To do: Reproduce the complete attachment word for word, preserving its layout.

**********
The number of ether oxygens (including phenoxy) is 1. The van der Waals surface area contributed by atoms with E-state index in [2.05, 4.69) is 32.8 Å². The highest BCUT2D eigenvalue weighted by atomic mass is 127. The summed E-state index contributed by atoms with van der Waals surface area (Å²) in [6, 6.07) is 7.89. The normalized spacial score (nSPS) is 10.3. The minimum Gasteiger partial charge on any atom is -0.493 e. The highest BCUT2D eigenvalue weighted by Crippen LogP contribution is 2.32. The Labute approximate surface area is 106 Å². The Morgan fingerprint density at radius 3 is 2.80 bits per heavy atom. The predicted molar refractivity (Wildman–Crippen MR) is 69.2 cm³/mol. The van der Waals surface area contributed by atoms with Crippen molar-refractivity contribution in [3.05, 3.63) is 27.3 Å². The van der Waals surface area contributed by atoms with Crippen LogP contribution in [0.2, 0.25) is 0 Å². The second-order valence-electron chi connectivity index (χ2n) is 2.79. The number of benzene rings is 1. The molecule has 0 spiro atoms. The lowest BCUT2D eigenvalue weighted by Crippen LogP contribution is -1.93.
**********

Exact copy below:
The number of ether oxygens (including phenoxy) is 1. The van der Waals surface area contributed by atoms with E-state index in [2.05, 4.69) is 32.8 Å². The highest BCUT2D eigenvalue weighted by atomic mass is 127. The summed E-state index contributed by atoms with van der Waals surface area (Å²) in [6, 6.07) is 7.89. The normalized spacial score (nSPS) is 10.3. The minimum Gasteiger partial charge on any atom is -0.493 e. The highest BCUT2D eigenvalue weighted by Crippen LogP contribution is 2.32. The Labute approximate surface area is 106 Å². The Morgan fingerprint density at radius 3 is 2.80 bits per heavy atom. The predicted molar refractivity (Wildman–Crippen MR) is 69.2 cm³/mol. The van der Waals surface area contributed by atoms with Crippen molar-refractivity contribution in [3.05, 3.63) is 27.3 Å². The van der Waals surface area contributed by atoms with Crippen LogP contribution in [0.2, 0.25) is 0 Å². The second-order valence-electron chi connectivity index (χ2n) is 2.79. The number of benzene rings is 1. The molecule has 0 spiro atoms. The lowest BCUT2D eigenvalue weighted by Crippen LogP contribution is -1.93.